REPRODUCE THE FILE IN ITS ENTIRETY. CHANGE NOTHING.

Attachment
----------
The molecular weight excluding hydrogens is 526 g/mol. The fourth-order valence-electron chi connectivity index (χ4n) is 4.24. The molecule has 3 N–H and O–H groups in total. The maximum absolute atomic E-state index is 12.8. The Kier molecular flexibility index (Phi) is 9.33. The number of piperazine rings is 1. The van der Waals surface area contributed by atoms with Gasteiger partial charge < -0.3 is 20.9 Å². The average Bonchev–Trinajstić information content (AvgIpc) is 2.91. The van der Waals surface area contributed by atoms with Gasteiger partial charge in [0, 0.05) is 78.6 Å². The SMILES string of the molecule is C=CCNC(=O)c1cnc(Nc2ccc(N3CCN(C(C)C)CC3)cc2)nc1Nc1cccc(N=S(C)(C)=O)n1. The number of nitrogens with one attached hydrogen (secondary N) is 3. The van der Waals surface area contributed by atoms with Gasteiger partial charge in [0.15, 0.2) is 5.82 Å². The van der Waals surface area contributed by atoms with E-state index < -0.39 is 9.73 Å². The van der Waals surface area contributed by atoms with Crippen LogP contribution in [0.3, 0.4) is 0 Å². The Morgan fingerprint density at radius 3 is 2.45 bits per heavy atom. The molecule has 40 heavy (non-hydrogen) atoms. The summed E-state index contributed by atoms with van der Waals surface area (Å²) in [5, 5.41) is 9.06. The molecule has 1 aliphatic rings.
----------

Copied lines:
The molecular weight excluding hydrogens is 526 g/mol. The fourth-order valence-electron chi connectivity index (χ4n) is 4.24. The molecule has 3 N–H and O–H groups in total. The maximum absolute atomic E-state index is 12.8. The Kier molecular flexibility index (Phi) is 9.33. The number of piperazine rings is 1. The van der Waals surface area contributed by atoms with Gasteiger partial charge < -0.3 is 20.9 Å². The average Bonchev–Trinajstić information content (AvgIpc) is 2.91. The van der Waals surface area contributed by atoms with Gasteiger partial charge in [0, 0.05) is 78.6 Å². The SMILES string of the molecule is C=CCNC(=O)c1cnc(Nc2ccc(N3CCN(C(C)C)CC3)cc2)nc1Nc1cccc(N=S(C)(C)=O)n1. The number of nitrogens with one attached hydrogen (secondary N) is 3. The van der Waals surface area contributed by atoms with Gasteiger partial charge in [0.15, 0.2) is 5.82 Å². The van der Waals surface area contributed by atoms with E-state index < -0.39 is 9.73 Å². The van der Waals surface area contributed by atoms with Crippen LogP contribution in [0.3, 0.4) is 0 Å². The Morgan fingerprint density at radius 3 is 2.45 bits per heavy atom. The molecule has 40 heavy (non-hydrogen) atoms. The summed E-state index contributed by atoms with van der Waals surface area (Å²) in [5, 5.41) is 9.06. The molecule has 1 aliphatic rings.